GENERAL MANAGER MARTIN MAYHEW
On second round selection of WR Ryan Broyles: "Ryan Broyles - best player on our board. Very productive guy; 48 career touchdowns - just tremendous production of a four-year career. Fits our offense, will be a great fit for us and really helps our offensive skill. (He's) another receiving weapon for our quarterback and we feel great about the pick."
On how soon Broyles will be available while rehabbing from his ACL injury from the 2011 season: "We have the luxury of being able to rehab this guy very thoroughly, very carefully and just allow him to get healthy because if the guy were healthy now, he'd have been gone way before our pick. So we're just fortunate to have this guy on our team. We think he's a great talent."
On whether this pick indicates his perception of how deep the draft is at defensive back: "We just listen to our board; we just follow our board. Our board tells us who the best players are and this guy was the guy to take for us."
HEAD COACH JIM SCHWARTZ
"Just to start off where Martin left off: he can play slot, he can play outside, he can return punts, he's done all of those in his college career and he's done them in an unprecedented level in college football. We're talking about a guy that scored almost 50 touchdowns in his career and would have had over 50 if he hadn't gotten hurt late in the season. He's the NCAA leading receiver in the history of college football, second all-time in yards.
"He's a playmaker, he scores touchdowns and we're really excited to be able to have him. We have a good plan for him and I'm very excited to be able to get him."
On whether Broyles will be used on punt returns: "That stuff will come from training camp and from OTAs and preseason games and things like that, but he'll certainly be in the mix. He's done it in college and he's done it at a high level. He's had over 100 punt returns in his college career, averaged over 11-yards/punt return and has a couple touchdowns. He's certainly done it and it's in his skill set."
On whether he's expected to be available for this season: "Yeah, I wouldn't expect it to be a ‘redshirt (season).' We've had other players, like (Brandon) Pettigrew got hurt on Thanksgiving, came back and I think started 16 (games) for us. Every knee injury is a little bit different but the predictability of ACLs has become a little bit better.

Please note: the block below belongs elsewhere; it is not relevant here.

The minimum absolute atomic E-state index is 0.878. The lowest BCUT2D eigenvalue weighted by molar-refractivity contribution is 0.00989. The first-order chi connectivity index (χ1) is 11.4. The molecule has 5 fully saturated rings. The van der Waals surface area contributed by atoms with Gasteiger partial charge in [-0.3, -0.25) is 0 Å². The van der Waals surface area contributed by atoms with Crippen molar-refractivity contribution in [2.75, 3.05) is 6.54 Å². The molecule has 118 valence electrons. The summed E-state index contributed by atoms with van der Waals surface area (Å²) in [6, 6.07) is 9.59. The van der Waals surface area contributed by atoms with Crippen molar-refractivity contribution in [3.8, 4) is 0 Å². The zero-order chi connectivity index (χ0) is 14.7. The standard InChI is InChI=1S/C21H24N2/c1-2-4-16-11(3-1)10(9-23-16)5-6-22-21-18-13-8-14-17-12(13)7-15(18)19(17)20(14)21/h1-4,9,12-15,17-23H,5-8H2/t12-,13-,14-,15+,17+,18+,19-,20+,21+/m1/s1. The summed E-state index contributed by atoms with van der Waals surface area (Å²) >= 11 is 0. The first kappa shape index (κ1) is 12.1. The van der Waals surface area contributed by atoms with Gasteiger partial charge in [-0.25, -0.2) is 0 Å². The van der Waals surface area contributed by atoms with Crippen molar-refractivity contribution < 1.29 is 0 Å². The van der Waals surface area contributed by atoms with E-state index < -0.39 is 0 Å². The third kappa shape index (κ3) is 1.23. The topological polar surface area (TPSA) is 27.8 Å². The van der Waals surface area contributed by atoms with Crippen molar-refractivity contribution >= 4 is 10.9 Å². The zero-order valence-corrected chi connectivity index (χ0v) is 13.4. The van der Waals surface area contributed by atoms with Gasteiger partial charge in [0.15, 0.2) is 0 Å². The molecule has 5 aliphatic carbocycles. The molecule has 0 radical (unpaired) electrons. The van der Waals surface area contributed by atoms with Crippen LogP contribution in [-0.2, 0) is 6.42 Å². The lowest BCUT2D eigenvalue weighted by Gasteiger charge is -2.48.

"He worked out - he didn't work out at the combine, he worked at his pro day; he wasn't 100-percent, but he was five months off his ACL and he seems to be ahead of schedule. The good thing about it like Martin was talking about is: we're not in a situation where we'll be forced to rush him on the field. Again, you see teams that have a lot of different weapons, we've seen teams in our division that have found use for guys like that and they've affected games. He was the best player on our board and there's a discipline that goes along with that thought process."
On how difficult it is to balance between taking the best player available if he's your fourth-best receiver when there are players available that will have more opportunity to contribute: "Good players play. You don't solve needs by drafting poor players. We said that last year when we were picking guys and we'll keep on saying it. There's discipline that goes in to it and you have to be able to stick with that philosophy. The philosophy is: talent rules the board. He's a talented receiver that we have a good plan for that fits our offense and can do a lot of things for us."
On whether he's confident that there will be enough defensive help later in the draft to fill some of the needs they have on defense: "We'll see. I think if you chase need you're chasing a moving target. What looks like a need one day might not be a need another day. If you have the discipline to say, ‘Hey look, let's get good football players that fit a philosophy that we have a plan for, that continue to be the highest rated guys on your board, then you're going to be successful over the long run.'
"Even in this organization in the past, I think everybody knows some examples where this organization reached for certain players because of needs. I don't know that you're ever really happy; I don't see how that solves your need. Even when it's all said and done, that need is still there."